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Government Economy

The Triumph of Politics in Europe

A European flag and a Greek flag
Will Europe's politicians save the Euro? Photo: YoungJ523/flickr

MADRID – Economics, particularly economic theories, always yield in the end to political imperatives. That is why Europe’s fast-changing political landscape, reshaped by electoral insurrections in France and Greece against German-backed fiscal austerity, is bound to affect Europe’s economic policies as well.

Such an imperative has been at work throughout Europe’s postwar history. Indeed, Europe’s shift from the modest customs union of the European Economic Community to the single market and common currency of today’s European Monetary Union was itself a fundamentally political move, one with strategic implications, of course. France wanted to tame German power by harnessing it to the European project, and Germany was prepared to sacrifice the Deutsche Mark for the sake of France’s acceptance of a united Germany, the nightmare of Europe’s recent past.

An economically robust Germany is, without doubt, vital to the European project, if only because history has shown how dangerous an unhappy Germany can be. Indeed, it was thanks to the euro – and the captive European market that goes with it – that Germany today is the world’s second-leading exporter (China surpassed it in 2009).

Categories
Government

Views From Greece: Europe’s Paradigm Shift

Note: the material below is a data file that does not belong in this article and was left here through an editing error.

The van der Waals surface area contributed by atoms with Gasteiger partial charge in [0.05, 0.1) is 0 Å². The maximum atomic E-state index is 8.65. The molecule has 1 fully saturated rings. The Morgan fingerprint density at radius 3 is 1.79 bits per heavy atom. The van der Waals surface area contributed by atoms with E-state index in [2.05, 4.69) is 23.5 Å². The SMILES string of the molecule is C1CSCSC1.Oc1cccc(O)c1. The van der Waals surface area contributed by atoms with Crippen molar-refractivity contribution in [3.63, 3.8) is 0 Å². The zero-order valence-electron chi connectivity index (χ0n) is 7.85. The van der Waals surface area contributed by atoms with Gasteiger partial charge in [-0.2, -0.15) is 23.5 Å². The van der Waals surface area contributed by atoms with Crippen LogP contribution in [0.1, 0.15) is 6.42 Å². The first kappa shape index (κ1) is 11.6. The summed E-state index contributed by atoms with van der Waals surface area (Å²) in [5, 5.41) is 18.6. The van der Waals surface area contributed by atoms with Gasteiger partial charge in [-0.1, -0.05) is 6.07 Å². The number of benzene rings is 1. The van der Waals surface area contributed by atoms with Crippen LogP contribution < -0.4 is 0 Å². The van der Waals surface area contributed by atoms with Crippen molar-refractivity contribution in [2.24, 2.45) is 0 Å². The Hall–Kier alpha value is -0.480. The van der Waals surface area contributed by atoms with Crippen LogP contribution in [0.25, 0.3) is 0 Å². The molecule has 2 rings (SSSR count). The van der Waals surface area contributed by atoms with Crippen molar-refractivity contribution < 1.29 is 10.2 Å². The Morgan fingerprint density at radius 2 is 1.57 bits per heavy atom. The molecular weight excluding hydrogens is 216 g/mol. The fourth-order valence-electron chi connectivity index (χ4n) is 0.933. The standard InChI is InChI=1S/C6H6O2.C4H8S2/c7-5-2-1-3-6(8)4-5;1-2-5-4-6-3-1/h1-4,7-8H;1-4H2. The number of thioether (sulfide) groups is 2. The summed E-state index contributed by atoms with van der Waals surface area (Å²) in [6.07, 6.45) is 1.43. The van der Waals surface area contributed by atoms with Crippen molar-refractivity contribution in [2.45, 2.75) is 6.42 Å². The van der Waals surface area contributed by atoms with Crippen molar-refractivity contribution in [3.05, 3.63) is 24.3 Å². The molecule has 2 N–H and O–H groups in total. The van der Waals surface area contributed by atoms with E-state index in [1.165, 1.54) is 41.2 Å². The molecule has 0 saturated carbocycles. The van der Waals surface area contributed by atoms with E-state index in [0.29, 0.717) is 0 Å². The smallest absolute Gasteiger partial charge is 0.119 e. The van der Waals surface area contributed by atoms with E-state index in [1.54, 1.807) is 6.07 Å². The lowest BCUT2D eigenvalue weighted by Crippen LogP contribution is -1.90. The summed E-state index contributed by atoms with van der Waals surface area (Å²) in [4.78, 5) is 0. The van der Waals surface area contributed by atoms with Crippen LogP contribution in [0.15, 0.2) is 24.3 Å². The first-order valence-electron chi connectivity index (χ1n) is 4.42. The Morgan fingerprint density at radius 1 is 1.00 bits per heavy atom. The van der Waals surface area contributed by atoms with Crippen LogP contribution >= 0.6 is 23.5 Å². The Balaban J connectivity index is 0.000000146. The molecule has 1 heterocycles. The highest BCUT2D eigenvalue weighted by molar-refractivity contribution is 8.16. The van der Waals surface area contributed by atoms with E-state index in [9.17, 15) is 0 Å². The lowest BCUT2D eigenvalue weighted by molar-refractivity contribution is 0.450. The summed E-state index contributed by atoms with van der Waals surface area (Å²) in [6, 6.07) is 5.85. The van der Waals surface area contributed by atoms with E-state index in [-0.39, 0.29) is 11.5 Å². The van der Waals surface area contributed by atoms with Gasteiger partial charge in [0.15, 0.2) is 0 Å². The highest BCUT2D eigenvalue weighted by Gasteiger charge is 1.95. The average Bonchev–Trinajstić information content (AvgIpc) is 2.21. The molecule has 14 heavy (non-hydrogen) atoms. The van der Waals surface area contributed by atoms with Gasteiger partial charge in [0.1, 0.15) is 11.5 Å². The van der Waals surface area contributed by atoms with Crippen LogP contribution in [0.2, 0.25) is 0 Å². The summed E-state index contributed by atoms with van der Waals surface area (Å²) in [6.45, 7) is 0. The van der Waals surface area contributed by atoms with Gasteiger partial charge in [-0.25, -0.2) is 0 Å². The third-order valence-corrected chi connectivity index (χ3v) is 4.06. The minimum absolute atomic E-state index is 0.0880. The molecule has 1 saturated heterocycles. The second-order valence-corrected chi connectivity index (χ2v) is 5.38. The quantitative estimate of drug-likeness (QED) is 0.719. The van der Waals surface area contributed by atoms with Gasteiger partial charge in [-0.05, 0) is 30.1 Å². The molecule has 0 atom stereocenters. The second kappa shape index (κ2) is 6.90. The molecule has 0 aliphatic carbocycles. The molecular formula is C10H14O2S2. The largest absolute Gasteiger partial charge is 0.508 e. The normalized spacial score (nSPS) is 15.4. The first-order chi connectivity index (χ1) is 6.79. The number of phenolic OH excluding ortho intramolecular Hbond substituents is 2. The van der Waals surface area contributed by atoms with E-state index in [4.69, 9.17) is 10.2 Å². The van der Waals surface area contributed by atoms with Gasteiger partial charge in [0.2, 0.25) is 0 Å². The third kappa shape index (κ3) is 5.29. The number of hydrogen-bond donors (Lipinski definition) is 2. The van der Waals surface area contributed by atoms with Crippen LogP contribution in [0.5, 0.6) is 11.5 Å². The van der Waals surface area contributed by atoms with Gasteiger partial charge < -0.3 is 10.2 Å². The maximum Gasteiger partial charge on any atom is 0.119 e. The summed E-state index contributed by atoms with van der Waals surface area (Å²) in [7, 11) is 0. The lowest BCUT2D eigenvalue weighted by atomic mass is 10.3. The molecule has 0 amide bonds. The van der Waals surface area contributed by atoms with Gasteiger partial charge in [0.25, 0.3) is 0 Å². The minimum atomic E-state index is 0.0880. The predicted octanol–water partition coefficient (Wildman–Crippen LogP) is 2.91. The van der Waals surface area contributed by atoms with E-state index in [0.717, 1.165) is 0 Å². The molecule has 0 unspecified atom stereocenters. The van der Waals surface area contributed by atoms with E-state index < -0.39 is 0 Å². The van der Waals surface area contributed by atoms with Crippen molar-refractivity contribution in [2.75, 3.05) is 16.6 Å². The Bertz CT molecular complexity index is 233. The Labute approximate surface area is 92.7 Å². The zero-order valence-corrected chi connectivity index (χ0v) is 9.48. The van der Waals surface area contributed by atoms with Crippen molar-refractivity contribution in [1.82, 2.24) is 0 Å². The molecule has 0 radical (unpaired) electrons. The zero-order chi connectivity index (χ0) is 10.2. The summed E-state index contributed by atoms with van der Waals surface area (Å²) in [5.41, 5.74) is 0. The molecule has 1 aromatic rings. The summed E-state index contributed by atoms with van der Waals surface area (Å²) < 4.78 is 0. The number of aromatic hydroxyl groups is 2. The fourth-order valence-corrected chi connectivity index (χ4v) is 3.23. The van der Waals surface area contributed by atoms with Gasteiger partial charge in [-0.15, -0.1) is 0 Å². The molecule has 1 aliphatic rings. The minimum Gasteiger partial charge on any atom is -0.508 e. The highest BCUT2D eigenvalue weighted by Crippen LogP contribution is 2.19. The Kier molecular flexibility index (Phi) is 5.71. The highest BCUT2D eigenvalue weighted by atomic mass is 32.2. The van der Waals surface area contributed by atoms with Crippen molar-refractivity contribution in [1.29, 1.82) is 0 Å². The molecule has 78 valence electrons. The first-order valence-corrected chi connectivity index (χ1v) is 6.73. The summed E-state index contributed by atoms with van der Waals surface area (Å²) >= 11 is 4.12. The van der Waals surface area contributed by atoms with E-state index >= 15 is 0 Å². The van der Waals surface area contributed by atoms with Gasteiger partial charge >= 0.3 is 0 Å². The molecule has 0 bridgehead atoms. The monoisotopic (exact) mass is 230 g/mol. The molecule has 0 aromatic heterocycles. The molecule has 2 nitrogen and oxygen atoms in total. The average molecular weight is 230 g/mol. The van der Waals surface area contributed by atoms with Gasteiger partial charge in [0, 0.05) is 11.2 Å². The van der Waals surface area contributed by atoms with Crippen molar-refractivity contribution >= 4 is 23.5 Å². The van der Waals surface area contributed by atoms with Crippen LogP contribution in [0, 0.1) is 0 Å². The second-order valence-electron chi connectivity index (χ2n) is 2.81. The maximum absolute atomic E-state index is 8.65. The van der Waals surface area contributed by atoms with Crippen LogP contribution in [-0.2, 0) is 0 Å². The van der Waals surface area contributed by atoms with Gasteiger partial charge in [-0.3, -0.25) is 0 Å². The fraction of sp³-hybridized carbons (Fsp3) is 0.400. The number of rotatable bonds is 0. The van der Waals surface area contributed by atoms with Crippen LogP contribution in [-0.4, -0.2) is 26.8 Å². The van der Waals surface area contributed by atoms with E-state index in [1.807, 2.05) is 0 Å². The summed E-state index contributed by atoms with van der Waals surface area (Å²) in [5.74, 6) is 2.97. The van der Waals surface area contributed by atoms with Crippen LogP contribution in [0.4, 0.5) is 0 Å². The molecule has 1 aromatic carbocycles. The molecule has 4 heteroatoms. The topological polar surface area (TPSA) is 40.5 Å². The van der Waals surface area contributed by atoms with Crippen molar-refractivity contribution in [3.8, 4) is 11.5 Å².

Photo: opendemocracy/flickr

In a recent article, former Spanish foreign minister Ana Palacio pointed out that Europe, in deciding to move toward a common currency back in the late 1980s, made its “greatest miscalculation [in that it accepted] the assumption of stability while on the verge of a systemic transformation impregnated with volatility.”

Palacio’s words may sound obvious today with the help of hindsight, especially since the European Union is reeling from the impact of the sovereign debt crisis and the persistent confusion over what to do to correct the mess. And correctly Palacio suggests that what Europe needs is a new political paradigm that will allow it to rise to the requirements of a fast changing world order.

This is the greatest challenge that the nominally “united” Europe has come across since its inception. In the recent past, European leaders appeared to assume that enlargement by itself would somehow automatically trigger processes for the “deepening” of European political integration. But, just like in the case of adopting the euro, Europeans again made the incorrect assumptions of a universe operating according to wishful thinking and not according to the laws of Nature.

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Economy

Keyword in Focus: Greece

The Greek Parliament. Photo: SimonC flickr.

After yesterday’s vote and the approval today of legislation allowing for the rapid implementation of new austerity measures, one may legitimately wonder what tomorrow has in store for Greece, a country that will always have special significance in the West.

Few, it seems, have failed to notice the symmetry in the fact that until Wednesday the fate of the latest common European project very much seemed to turn—and perhaps still turns—on events in the birthplace of the oldest one.